As opposition to the death penalty has grown in recent years, some execution states (including California under Proposition 66) have gone to great lengths to protect their sordid practice in part by trying to hide exactly what it is they are doing.
Arizona, for instance — which spent nearly two hours executing Joseph Wood in 2014 — has adopted a set of laws and procedures that let it shut off the microphone in the death chamber after the insertion of intravenous lines so witnesses can see but not hear what’s happening, mask the sources of the execution drugs they use and keep secret the names and credentials of the people who are conducting the executions on behalf of the people of Arizona.
Yes, there have been legal challenges, and on Tuesday the U.S. 9th Circuit Court of Appeals reopened a window into Arizona’s execution practices by saying the microphones must be left on.
“Execution witnesses need to be able to observe and report on the entire process so that the public can determine whether lethal injections are fairly and humanely administered,” Judge Paul J. Watford wrote for the three-member panel. “Barring witnesses from hearing sounds after the insertion of intravenous lines means that the public will not have full information regarding the administration of lethal-injection drugs and the prisoner’s experience as he dies.”
But the court also ruled that the public and the condemned do not have a First Amendment right to know what drugs are being used and who’s administering them, a ruling that in effect forces the public to take the state government at its word that it’s using suitable drugs and trained personnel.
Or to look at it another way, the public gets to hear the execution but not know the details of how it’s being carried out, including whether the people conducting the execution know what they’re doing.
So much for public accountability.
The court did suggest that the lawsuit by several condemned inmates and the First Amendment Coalition might have had more success if they had invoked a violation of due process rather than the First Amendment right to access government information.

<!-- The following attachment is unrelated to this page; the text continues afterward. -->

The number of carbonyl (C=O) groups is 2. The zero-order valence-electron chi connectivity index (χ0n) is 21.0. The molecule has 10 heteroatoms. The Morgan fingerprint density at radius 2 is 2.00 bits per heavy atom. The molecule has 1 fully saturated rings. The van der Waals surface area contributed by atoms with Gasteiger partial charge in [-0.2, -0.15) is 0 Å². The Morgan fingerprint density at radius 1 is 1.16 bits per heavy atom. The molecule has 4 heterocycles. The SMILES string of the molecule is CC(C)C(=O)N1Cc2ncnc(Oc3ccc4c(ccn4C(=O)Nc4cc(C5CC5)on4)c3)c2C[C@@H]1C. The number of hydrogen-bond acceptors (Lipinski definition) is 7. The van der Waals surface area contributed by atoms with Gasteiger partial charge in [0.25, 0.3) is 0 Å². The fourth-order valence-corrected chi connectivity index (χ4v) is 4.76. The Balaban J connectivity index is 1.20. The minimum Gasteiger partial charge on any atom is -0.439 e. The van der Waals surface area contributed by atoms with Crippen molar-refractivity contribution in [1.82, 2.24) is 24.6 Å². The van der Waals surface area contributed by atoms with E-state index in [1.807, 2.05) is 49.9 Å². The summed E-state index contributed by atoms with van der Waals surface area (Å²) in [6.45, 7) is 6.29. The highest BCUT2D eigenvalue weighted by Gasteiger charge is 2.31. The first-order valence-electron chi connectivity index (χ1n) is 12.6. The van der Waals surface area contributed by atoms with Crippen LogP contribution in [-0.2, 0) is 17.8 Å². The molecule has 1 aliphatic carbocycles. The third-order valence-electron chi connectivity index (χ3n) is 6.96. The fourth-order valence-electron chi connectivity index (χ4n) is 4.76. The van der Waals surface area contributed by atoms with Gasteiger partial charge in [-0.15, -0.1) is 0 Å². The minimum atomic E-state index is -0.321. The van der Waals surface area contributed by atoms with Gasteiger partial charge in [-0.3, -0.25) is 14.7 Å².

It also cast a cold eye on Arizona’s history of conducting executions.
“Given Arizona’s checkered past with executions, we are troubled by the lack of detailed information regarding execution drugs and personnel,” Watford wrote. “Such information would undoubtedly aid the public and death-row inmates in monitoring the constitutionality of Arizona’s execution proceedings. However, as the Supreme Court has held, the 1st Amendment does not mandate the disclosure of ‘all the information provided by (freedom of information) laws.’ Thus, although the inmates may be able to assert a procedural due process right to obtain the information they seek … neither the inmates nor the First Amendment Coalition possesses such a right under the First Amendment.”
That reads like an invitation to sue anew, and the plaintiffs ought to take the court up on it.
Beyond the legal issues of which amendment might be invoked, it is appalling for states to conduct such barbaric acts in the name of the people without providing as much transparency as possible.
Proponents of these secrecy measures argue that anti-death penalty activists might demonstrate outside the pharmacies that provide the lethal injection drugs, and that those directly involved in the executions might get harassed (although there already are laws to guard against that).
As for the pharmacies or other businesses that provide the execution drugs, they are willingly selling goods to public agencies to be used in conducting the public’s business. Barring an argument that somehow identifying the vendors would compromise trade secrets, there is no presumption of privacy here. And fearing that members of the public might object to the sales isn’t cause to drive business that should be conducted in sunlight deep into murky shadows.
Similarly, the public has a legitimate interest in being able to ensure that the government is not cutting corners when it deputizes people to kill in our name. Notably, these aren’t issues of national security in which making public the names of those involved would imperil the national interest or foreseeably endanger lives.
If the work at hand is so shameful those engaged in it fear public repudiation, then maybe the work shouldn’t be done in the first place.
Scott Martelle, who joined the Los Angeles Times editorial board in 2014, is a veteran journalist and author of six history books. He wrote this for the Los Angeles Times.